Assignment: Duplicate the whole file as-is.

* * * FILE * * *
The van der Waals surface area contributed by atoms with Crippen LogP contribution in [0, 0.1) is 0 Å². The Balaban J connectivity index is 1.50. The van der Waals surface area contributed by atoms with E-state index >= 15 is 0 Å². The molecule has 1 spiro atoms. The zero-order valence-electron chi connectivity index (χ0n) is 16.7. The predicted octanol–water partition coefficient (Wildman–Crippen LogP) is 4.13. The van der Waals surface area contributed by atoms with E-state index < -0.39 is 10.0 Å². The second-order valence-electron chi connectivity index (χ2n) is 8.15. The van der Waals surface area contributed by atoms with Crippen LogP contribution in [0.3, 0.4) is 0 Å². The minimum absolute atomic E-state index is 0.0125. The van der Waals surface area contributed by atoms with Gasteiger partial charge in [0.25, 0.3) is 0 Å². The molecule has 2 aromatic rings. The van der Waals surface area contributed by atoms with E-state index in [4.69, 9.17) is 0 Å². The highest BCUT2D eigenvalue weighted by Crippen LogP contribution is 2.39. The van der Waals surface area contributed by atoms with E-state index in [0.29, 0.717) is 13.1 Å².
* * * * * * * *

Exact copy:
The van der Waals surface area contributed by atoms with Crippen LogP contribution in [0, 0.1) is 0 Å². The Balaban J connectivity index is 1.50. The van der Waals surface area contributed by atoms with E-state index >= 15 is 0 Å². The molecule has 1 spiro atoms. The zero-order valence-electron chi connectivity index (χ0n) is 16.7. The predicted octanol–water partition coefficient (Wildman–Crippen LogP) is 4.13. The van der Waals surface area contributed by atoms with E-state index < -0.39 is 10.0 Å². The second-order valence-electron chi connectivity index (χ2n) is 8.15. The van der Waals surface area contributed by atoms with Crippen LogP contribution in [0.3, 0.4) is 0 Å². The minimum absolute atomic E-state index is 0.0125. The van der Waals surface area contributed by atoms with Gasteiger partial charge in [0.25, 0.3) is 0 Å². The molecule has 2 aromatic rings. The van der Waals surface area contributed by atoms with E-state index in [4.69, 9.17) is 0 Å². The highest BCUT2D eigenvalue weighted by Crippen LogP contribution is 2.39. The van der Waals surface area contributed by atoms with E-state index in [0.29, 0.717) is 13.1 Å².